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Simple Fractal terrains cocos2d

I have always been a fan of procedural graphics, though my head was never able to wrap around the concept of generating images on the fly. This time around, I was sure to use procedural graphics for our upcoming Balloon Loons Escape (Balloon loons escape is our next game release, it has not been officially announced yet, so hush hush).

One of my goals in procedural art is generating hill and terrains. After a couple of google searches around, I figured fractals is a great solution for this..

First , lets go over the definition or fractals.

A geometric pattern that is repeated at ever smaller scales to produce irregular shapes and surfaces that cannot be represented by classical geometry.

Basically Fractals work by taking a set numbers and recursively iterate over them.
At every iteration, we define a mid range, thus increasing the amount of values.
The mid point is then displaced with a random number to add irregular characteristics.

By applying these calculations over and over, we can generate hills such as these.



To help demonstrate the equation further, take a look at the image below:

At each iteration, the number points are added via randomly controlled displacement. Giving the effect of irregularity.


And on to the code! We initially start with the following routine.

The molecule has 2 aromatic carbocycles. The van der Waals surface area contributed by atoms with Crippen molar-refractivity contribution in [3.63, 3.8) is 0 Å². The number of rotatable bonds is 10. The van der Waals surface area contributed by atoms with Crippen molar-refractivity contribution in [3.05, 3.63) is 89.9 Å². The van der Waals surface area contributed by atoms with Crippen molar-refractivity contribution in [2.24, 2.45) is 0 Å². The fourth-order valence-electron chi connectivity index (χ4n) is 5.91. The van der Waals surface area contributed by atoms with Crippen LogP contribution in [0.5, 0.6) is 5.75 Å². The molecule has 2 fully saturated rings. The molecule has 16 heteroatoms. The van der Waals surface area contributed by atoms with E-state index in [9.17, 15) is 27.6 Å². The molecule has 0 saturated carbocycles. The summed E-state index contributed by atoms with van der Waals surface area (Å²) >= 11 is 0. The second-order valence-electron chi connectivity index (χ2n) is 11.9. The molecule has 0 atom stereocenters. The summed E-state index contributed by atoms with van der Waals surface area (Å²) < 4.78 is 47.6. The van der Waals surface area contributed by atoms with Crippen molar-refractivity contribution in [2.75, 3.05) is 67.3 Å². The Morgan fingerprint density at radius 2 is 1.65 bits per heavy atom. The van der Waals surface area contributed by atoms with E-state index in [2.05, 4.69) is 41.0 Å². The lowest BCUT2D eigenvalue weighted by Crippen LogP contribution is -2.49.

NSMutableArray *arr = [NSMutableArray arrayWithCapacity:3];

[arr addObject:[NSNumber numberWithFloat:0]]; //1

[arr addObject:[NSNumber numberWithFloat:0]];

float displacement = 1.0; //2

for (int i = 0; i < 8; i++){ //3

displacement *=.5;

arr = [self a_split:arr displacement:displacement ]; //4


return arr;

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The code above .

1. Define our endpoints, in this case it is always y1=0 and y2=0

2. We setup our initial displacement = 1. Every loop will halve the displacement further.

3. We loop through our fractal generation 8 times. The more loops, the longer it takes to generate the points.

4. Call the routine to generate the points.

The code for fractal generation is done here:

-(NSMutableArray*) a_split:(NSMutableArray*)arr displacement:(float)displacement {

int max = [arr count];

NSMutableArray *r = [NSMutableArray arrayWithCapacity:4];

for (int i=0; i < max-1; i++) {

float a1 = [[arr objectAtIndex:i+1 ] floatValue];//1

float a2 = [[arr objectAtIndex:i ] floatValue];

float dy = (a1 - a2) / 2.0; //2

float random = ((float)rand()/RAND_MAX) ; //3

float d = displacement * random; //4

[r addObject:[NSNumber numberWithFloat:a2]]; //5

[r addObject:[NSNumber numberWithFloat:a2+dy+d ]];


[r addObject:[arr lastObject]];

return r;


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    1. We take a value and its next-sequence number from the list.
    2. We then calculate the midpoint between both values.
    3. Generate a random number
    4. Multiply that random number with the displacement value.
    5. We then append the calculation to the list.

The output should be in floating numbers like these:


These number represent the Y height of our terrain. To get our actual height, we just need to multiply these with our intended terrain height (example 300px).

So how do we use these numbers, well its really up to your creativity. A simple way would be to use PRKit to fill these polygon points with a texture.

For those interested, the code for this is available on Github.

And finally, check out how great the background islands look in Balloon Loons Escape.


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